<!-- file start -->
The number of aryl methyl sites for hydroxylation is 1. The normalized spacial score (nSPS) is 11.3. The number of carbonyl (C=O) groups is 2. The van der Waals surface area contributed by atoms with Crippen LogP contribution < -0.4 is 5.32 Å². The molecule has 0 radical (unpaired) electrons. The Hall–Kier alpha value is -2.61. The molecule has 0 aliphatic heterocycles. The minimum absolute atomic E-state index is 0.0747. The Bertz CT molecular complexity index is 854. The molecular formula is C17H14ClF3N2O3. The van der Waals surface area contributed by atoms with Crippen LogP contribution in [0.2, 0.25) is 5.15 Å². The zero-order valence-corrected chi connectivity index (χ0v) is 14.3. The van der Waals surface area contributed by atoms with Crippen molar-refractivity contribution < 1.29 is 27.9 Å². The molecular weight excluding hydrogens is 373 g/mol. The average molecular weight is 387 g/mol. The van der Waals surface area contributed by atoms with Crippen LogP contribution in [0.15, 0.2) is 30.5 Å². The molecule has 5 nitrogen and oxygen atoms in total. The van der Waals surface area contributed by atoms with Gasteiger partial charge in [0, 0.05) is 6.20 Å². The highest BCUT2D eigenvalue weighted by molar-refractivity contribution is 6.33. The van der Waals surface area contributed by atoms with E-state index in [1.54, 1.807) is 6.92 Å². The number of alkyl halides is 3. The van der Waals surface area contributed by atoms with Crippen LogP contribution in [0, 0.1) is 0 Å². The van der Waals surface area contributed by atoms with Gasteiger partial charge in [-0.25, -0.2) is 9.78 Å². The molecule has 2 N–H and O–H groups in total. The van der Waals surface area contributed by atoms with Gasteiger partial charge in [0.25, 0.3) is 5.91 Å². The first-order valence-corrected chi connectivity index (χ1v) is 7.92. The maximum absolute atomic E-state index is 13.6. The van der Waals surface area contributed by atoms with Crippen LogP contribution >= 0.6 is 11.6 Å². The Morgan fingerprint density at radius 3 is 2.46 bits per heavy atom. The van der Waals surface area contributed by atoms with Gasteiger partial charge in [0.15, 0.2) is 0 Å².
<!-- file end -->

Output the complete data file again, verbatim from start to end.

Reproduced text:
The number of aryl methyl sites for hydroxylation is 1. The normalized spacial score (nSPS) is 11.3. The number of carbonyl (C=O) groups is 2. The van der Waals surface area contributed by atoms with Crippen LogP contribution < -0.4 is 5.32 Å². The molecule has 0 radical (unpaired) electrons. The Hall–Kier alpha value is -2.61. The molecule has 0 aliphatic heterocycles. The minimum absolute atomic E-state index is 0.0747. The Bertz CT molecular complexity index is 854. The molecular formula is C17H14ClF3N2O3. The van der Waals surface area contributed by atoms with Crippen LogP contribution in [0.2, 0.25) is 5.15 Å². The zero-order valence-corrected chi connectivity index (χ0v) is 14.3. The van der Waals surface area contributed by atoms with Crippen molar-refractivity contribution < 1.29 is 27.9 Å². The molecular weight excluding hydrogens is 373 g/mol. The average molecular weight is 387 g/mol. The van der Waals surface area contributed by atoms with Crippen LogP contribution in [0.15, 0.2) is 30.5 Å². The molecule has 5 nitrogen and oxygen atoms in total. The van der Waals surface area contributed by atoms with Gasteiger partial charge in [0, 0.05) is 6.20 Å². The highest BCUT2D eigenvalue weighted by molar-refractivity contribution is 6.33. The van der Waals surface area contributed by atoms with E-state index in [1.54, 1.807) is 6.92 Å². The number of alkyl halides is 3. The van der Waals surface area contributed by atoms with Crippen LogP contribution in [0, 0.1) is 0 Å². The van der Waals surface area contributed by atoms with Gasteiger partial charge in [-0.25, -0.2) is 9.78 Å². The molecule has 2 N–H and O–H groups in total. The van der Waals surface area contributed by atoms with Gasteiger partial charge in [0.25, 0.3) is 5.91 Å². The first-order valence-corrected chi connectivity index (χ1v) is 7.92. The maximum absolute atomic E-state index is 13.6. The van der Waals surface area contributed by atoms with Crippen LogP contribution >= 0.6 is 11.6 Å². The Morgan fingerprint density at radius 3 is 2.46 bits per heavy atom. The van der Waals surface area contributed by atoms with Gasteiger partial charge in [0.15, 0.2) is 0 Å².